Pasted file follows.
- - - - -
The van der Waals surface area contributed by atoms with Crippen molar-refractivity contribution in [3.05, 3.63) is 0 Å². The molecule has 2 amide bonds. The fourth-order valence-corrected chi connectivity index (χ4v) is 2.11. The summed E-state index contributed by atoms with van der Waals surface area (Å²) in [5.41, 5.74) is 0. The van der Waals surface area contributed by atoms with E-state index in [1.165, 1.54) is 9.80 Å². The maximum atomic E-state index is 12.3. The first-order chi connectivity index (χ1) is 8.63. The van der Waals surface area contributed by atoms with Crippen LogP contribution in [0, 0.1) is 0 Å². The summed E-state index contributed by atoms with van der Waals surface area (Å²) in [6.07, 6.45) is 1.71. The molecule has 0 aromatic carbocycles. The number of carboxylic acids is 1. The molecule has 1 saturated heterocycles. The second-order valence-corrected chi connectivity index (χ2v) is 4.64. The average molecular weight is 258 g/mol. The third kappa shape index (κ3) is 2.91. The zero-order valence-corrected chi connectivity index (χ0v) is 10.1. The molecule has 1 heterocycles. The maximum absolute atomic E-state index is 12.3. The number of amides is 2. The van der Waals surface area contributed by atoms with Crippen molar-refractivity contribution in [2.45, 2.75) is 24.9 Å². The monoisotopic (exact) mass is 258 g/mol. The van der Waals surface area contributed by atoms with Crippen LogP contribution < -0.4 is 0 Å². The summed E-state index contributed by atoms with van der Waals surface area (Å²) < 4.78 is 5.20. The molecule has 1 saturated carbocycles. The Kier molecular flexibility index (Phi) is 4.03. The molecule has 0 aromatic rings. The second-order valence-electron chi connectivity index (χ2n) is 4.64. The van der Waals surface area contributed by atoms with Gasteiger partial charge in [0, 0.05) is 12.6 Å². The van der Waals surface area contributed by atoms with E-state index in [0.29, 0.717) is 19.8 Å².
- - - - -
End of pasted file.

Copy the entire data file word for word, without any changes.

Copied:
The van der Waals surface area contributed by atoms with Crippen molar-refractivity contribution in [3.05, 3.63) is 0 Å². The molecule has 2 amide bonds. The fourth-order valence-corrected chi connectivity index (χ4v) is 2.11. The summed E-state index contributed by atoms with van der Waals surface area (Å²) in [5.41, 5.74) is 0. The van der Waals surface area contributed by atoms with E-state index in [1.165, 1.54) is 9.80 Å². The maximum atomic E-state index is 12.3. The first-order chi connectivity index (χ1) is 8.63. The van der Waals surface area contributed by atoms with Crippen LogP contribution in [0, 0.1) is 0 Å². The summed E-state index contributed by atoms with van der Waals surface area (Å²) in [6.07, 6.45) is 1.71. The molecule has 0 aromatic carbocycles. The number of carboxylic acids is 1. The molecule has 1 saturated heterocycles. The second-order valence-corrected chi connectivity index (χ2v) is 4.64. The average molecular weight is 258 g/mol. The third kappa shape index (κ3) is 2.91. The zero-order valence-corrected chi connectivity index (χ0v) is 10.1. The molecule has 1 heterocycles. The maximum absolute atomic E-state index is 12.3. The number of amides is 2. The van der Waals surface area contributed by atoms with Crippen molar-refractivity contribution in [2.45, 2.75) is 24.9 Å². The monoisotopic (exact) mass is 258 g/mol. The van der Waals surface area contributed by atoms with Crippen LogP contribution < -0.4 is 0 Å². The summed E-state index contributed by atoms with van der Waals surface area (Å²) < 4.78 is 5.20. The molecule has 1 saturated carbocycles. The Kier molecular flexibility index (Phi) is 4.03. The molecule has 0 aromatic rings. The second-order valence-electron chi connectivity index (χ2n) is 4.64. The van der Waals surface area contributed by atoms with Gasteiger partial charge in [0, 0.05) is 12.6 Å². The van der Waals surface area contributed by atoms with E-state index in [0.29, 0.717) is 19.8 Å².